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On the afternoon of New Year's Day Priess had just finished briefing his three subordinate commanders for a counter-attack to be started in the next few hours when a message arrived from Manteuffel: the 12th SS Panzer was detached from his command and Priess himself was to report to the army headquarters pronto. The two generals met about 1800. By this hour the full account of the 6th Armored attack was available and the threat to the weakened 26th Volks Grenadier Division could be assessed. Manteuffel ordered Priess to take over the fight in the 26th sector at noon on 2 January, and told him that his corps would be given the 12th SS Panzer, the 26th Volks Grenadier Division, and the 340th Volks Grenadier Division, which was en route from Aachen.


The 6th Armored Division would be given some respite, however. When Field Marshal Model arrived to look over the plans for the counterattack, on the afternoon of the 2d, only a small tank force had come in from the 12th SS Panzer, and the main body of the 340th was progressing so slowly that Model set the attack date as 4 January. He promised also to give Priess the 9th SS Panzer Division for added punch. It must be said that Manteuffel's part in these optimistic plans was much against his own professional judgment.


Faced with a front normally considered too wide for a linear advance by armor, General Grow put five task forces into the attack on 2 January, holding only one in reserve. The boundary between CCA and CCB was defined by the railroad line which once had linked Bastogne, Benonchamps, and Wiltz. CCB now had two tank battalions (the 68th and 69th) plus the 50th Armored Infantry Battalion to throw in on the north wing; CCA got the two fresh battalions from CCR.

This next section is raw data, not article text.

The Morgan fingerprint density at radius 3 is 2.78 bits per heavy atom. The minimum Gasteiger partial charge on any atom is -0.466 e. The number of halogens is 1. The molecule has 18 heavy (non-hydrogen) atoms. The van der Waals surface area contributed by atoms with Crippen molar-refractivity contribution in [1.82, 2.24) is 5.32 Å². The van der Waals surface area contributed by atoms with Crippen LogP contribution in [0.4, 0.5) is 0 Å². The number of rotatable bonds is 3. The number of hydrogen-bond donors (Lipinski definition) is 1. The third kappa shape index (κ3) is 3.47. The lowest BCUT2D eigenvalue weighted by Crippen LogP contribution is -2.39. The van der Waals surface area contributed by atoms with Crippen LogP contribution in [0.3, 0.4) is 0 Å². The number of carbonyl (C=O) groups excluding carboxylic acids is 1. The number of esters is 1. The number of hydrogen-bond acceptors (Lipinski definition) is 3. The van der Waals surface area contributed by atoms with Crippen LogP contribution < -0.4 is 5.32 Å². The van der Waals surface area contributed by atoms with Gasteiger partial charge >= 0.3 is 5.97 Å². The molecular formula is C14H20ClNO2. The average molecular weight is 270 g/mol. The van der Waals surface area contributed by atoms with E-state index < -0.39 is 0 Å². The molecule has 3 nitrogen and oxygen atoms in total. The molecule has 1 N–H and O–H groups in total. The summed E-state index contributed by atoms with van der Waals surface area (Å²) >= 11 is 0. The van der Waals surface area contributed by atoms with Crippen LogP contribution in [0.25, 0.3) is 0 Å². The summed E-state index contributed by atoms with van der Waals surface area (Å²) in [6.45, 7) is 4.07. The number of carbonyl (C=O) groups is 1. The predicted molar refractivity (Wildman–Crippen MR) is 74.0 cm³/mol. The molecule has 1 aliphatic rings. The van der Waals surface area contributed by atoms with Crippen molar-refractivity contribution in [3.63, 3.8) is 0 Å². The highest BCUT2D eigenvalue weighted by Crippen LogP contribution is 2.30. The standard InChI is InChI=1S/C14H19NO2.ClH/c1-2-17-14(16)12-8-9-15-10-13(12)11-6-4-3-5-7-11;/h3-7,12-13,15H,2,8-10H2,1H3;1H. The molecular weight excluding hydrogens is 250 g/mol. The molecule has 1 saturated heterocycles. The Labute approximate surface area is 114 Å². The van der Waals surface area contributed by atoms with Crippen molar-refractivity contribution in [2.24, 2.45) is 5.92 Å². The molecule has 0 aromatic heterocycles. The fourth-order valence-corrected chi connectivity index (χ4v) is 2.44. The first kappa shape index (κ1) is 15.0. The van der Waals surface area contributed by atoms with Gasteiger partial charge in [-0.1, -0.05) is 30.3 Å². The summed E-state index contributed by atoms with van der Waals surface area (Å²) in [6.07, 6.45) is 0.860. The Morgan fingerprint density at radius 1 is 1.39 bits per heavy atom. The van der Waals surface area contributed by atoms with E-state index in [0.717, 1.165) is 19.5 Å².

About one o'clock on the morning of the 2d the Luftwaffe began bombing the 6th Armored area. Although the German planes had been more conspicuous by their absence than their presence during the past days, it seemed that a few could always be gotten up as a token gesture when a large German ground attack was forming. (For example, on 30 December the Luftwaffe had supported the eastern and western attacks with great impartiality by dropping its bombs on Bastogne, the most concentrated air punishment the town received during the entire battle. CCB, 10th Armored, was bombed out of its headquarters, and a large portion of the Belgian population sought safety in flight.) While the German planes were droning overhead, dark shapes, increasing in number, were observed against the snow near Wardin. These were a battalion of the 167th Volks Grenadier forming for a counter-attack. Nine battalions of field artillery began TOT fire over Wardin, and the enemy force melted away. Just to the north, but in the CCB sector, the advance guard of the 340th Volks Grenadier Division made its initial appearance about 0200 on the 2d, penetrated the American outpost line, and broke into Mageret. The skirmish lasted for a couple of hours, but the Luftwaffe gave the defenders a hand by bombing its own German troops.


In midmorning the 68th Tank Battalion sortied from Mageret to climb the road toward Arloncourt, the objective of the previous day. The paving was covered with ice and the slopes were too slippery and steep for the steel tank